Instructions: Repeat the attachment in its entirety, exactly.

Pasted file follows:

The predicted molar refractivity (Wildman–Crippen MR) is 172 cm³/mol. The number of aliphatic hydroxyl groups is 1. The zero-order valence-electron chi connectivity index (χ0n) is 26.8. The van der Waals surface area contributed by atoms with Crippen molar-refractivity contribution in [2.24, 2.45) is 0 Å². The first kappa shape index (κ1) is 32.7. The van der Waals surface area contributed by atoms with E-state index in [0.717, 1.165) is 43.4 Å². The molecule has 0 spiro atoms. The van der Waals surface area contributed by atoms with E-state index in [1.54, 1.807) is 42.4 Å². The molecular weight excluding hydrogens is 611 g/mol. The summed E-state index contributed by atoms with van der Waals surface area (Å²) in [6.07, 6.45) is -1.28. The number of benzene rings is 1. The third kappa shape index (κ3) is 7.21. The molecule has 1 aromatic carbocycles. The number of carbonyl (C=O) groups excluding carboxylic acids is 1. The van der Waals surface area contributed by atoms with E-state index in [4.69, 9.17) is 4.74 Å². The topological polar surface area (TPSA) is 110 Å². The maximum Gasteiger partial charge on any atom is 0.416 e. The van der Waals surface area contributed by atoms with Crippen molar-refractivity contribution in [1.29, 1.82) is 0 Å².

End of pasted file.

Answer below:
The predicted molar refractivity (Wildman–Crippen MR) is 172 cm³/mol. The number of aliphatic hydroxyl groups is 1. The zero-order valence-electron chi connectivity index (χ0n) is 26.8. The van der Waals surface area contributed by atoms with Crippen molar-refractivity contribution in [2.24, 2.45) is 0 Å². The first kappa shape index (κ1) is 32.7. The van der Waals surface area contributed by atoms with E-state index in [0.717, 1.165) is 43.4 Å². The molecule has 0 spiro atoms. The van der Waals surface area contributed by atoms with E-state index in [1.54, 1.807) is 42.4 Å². The molecular weight excluding hydrogens is 611 g/mol. The summed E-state index contributed by atoms with van der Waals surface area (Å²) in [6.07, 6.45) is -1.28. The number of benzene rings is 1. The third kappa shape index (κ3) is 7.21. The molecule has 1 aromatic carbocycles. The number of carbonyl (C=O) groups excluding carboxylic acids is 1. The van der Waals surface area contributed by atoms with E-state index in [4.69, 9.17) is 4.74 Å². The topological polar surface area (TPSA) is 110 Å². The maximum Gasteiger partial charge on any atom is 0.416 e. The van der Waals surface area contributed by atoms with Crippen molar-refractivity contribution in [1.29, 1.82) is 0 Å².